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Soil organic carbon content fell from 1% to 0.3% in 70 years in India: NRAA

The Soil Organic Carbon (SOC) content in India has come down to 0.3 per cent from 1 per cent in the past 70 years which is a cause of concern for the agriculture sector, NRAA CEO Ashok Dalwai said

In terms of climate change, soil and its components have largely been ignored	reuters

Press Trust of India Nagpur
The Soil Organic Carbon (SOC) content in India has come down to 0.3 per cent from 1 per cent in the past 70 years which is a cause of concern for the agriculture sector, National Rainfed Area Authority (NRAA) CEO Ashok Dalwai has said.
SOC is the main component of the soil organic matter and gives soil its water-retention capacity, structure, and fertility, he told reporters in Nagpur, Maharashtra, on Friday evening.
Dalwai said that such a drastic fall in the OSC content affects the productivity of soil as micro-organisms do not survive, a key factor to provide nutrients for plants.
Intensive cultivation of crops without providing proper compost to the soil is the reason behind the fall in SOC content, he said, adding that farmers should reduce their over-dependence on pesticides and fertilisers.
Biofertilizers and compost can increase the SOC level of the soil, he added.
He said around 51 per cent of the land was irrigated in the country through major, minor and micro-irrigation projects in the past 70 years but 51 per cent of land under cultivation is rainfed.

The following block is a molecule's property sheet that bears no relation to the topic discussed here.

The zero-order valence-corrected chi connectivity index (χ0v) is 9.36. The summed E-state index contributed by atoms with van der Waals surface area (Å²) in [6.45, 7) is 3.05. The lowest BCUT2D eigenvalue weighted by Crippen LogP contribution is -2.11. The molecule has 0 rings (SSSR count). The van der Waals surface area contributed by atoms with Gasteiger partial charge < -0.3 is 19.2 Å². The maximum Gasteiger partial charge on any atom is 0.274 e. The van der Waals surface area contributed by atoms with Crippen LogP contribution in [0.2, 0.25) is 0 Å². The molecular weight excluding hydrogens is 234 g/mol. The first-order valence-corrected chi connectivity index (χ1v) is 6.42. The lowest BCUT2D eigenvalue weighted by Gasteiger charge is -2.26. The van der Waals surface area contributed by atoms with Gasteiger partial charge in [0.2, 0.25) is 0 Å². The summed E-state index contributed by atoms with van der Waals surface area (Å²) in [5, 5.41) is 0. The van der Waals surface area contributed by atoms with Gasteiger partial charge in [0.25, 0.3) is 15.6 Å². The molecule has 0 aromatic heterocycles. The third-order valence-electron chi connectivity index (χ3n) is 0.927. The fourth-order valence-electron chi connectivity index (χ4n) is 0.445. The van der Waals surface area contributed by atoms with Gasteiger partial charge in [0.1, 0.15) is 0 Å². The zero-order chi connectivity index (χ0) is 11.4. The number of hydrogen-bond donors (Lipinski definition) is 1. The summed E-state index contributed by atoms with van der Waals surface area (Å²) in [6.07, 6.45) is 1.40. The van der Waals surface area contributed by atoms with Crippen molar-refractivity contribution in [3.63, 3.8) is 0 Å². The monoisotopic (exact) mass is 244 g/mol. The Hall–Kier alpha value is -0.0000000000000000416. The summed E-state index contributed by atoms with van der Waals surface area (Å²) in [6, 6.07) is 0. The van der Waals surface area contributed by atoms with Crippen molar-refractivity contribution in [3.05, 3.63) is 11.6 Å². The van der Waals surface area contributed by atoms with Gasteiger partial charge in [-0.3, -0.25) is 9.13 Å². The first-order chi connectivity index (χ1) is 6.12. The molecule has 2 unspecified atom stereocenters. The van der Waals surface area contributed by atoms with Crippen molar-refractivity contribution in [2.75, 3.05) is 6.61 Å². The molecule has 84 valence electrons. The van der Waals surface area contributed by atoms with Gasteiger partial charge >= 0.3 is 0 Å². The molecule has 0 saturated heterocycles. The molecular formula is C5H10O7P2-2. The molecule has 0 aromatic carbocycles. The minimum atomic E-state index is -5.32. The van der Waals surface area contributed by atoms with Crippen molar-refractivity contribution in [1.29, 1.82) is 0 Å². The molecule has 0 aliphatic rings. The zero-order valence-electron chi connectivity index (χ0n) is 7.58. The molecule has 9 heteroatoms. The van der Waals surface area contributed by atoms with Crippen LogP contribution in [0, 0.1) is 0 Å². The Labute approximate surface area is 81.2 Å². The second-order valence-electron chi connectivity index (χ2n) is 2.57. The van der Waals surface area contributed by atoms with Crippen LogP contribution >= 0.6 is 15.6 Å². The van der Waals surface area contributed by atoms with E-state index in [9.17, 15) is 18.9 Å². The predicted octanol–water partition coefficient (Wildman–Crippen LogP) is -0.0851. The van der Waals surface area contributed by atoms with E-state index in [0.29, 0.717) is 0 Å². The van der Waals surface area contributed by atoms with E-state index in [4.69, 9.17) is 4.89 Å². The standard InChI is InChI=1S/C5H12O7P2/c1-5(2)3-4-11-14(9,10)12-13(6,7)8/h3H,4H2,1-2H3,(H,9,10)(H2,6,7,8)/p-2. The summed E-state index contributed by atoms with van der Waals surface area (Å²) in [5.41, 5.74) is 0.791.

"The government is introducing technologically-advanced micro-irrigation projects in these areas, which will save 30 to 40 per cent water," Dalwai said.
He said that the average crop production in irrigated land is 3 tonne per acre while crop production in the rainfed area stood at just 1.1 tonne per acre.
Speaking about the pulses mission launched by the Centre, Dalwai said the production of pulses was increased from 16.7 million tonne in 2016-17 to 25 million tonne in 2021-22. Similarly, the production of oilseeds rose to 32 million tonne this year from 24 million tonne in 2016-17.
He also said that the government was experimenting to introduce sugar beet as a substitute for sugarcane for the production of sugar.
Sugarcane is available for just six months for sugar factories. Introduction of sugar beet as a substitute would reduce the dependency of factories on the sugar cane, he added.
B S Dwivedi, Director ICAR- NBSS&LUP, said that land resource inventory (LRI) and alternate Land Use Plans (LUP) are being prepared for the Vidarbha region in the east Maharashtra.

(Only the headline and picture of this report may have been reworked by the Business Standard staff; the rest of the content is auto-generated from a syndicated feed.)

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First Published: Mar 26 2022 | 1:04 PM IST

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